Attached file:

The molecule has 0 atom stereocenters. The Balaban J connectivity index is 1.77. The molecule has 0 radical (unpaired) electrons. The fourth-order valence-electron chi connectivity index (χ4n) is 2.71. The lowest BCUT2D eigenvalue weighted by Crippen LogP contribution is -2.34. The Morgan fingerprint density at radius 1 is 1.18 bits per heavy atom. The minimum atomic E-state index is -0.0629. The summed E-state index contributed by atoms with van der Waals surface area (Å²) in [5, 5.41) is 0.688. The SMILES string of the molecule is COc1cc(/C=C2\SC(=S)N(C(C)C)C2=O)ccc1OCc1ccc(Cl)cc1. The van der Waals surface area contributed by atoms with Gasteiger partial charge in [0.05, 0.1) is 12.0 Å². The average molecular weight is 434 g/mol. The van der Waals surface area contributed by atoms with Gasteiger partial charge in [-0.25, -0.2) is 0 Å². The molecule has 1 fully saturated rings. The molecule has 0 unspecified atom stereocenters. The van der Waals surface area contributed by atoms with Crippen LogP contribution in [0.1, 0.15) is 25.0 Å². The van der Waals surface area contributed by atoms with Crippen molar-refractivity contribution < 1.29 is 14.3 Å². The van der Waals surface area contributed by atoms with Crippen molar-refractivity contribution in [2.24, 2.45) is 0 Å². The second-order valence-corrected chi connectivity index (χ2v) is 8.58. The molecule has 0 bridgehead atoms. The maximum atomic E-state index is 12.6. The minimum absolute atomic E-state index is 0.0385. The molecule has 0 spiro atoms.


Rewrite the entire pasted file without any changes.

The molecule has 0 atom stereocenters. The Balaban J connectivity index is 1.77. The molecule has 0 radical (unpaired) electrons. The fourth-order valence-electron chi connectivity index (χ4n) is 2.71. The lowest BCUT2D eigenvalue weighted by Crippen LogP contribution is -2.34. The Morgan fingerprint density at radius 1 is 1.18 bits per heavy atom. The minimum atomic E-state index is -0.0629. The summed E-state index contributed by atoms with van der Waals surface area (Å²) in [5, 5.41) is 0.688. The SMILES string of the molecule is COc1cc(/C=C2\SC(=S)N(C(C)C)C2=O)ccc1OCc1ccc(Cl)cc1. The van der Waals surface area contributed by atoms with Gasteiger partial charge in [0.05, 0.1) is 12.0 Å². The average molecular weight is 434 g/mol. The van der Waals surface area contributed by atoms with Gasteiger partial charge in [-0.25, -0.2) is 0 Å². The molecule has 1 fully saturated rings. The molecule has 0 unspecified atom stereocenters. The van der Waals surface area contributed by atoms with Crippen LogP contribution in [0.1, 0.15) is 25.0 Å². The van der Waals surface area contributed by atoms with Crippen molar-refractivity contribution < 1.29 is 14.3 Å². The van der Waals surface area contributed by atoms with Crippen molar-refractivity contribution in [2.24, 2.45) is 0 Å². The second-order valence-corrected chi connectivity index (χ2v) is 8.58. The molecule has 0 bridgehead atoms. The maximum atomic E-state index is 12.6. The minimum absolute atomic E-state index is 0.0385. The molecule has 0 spiro atoms.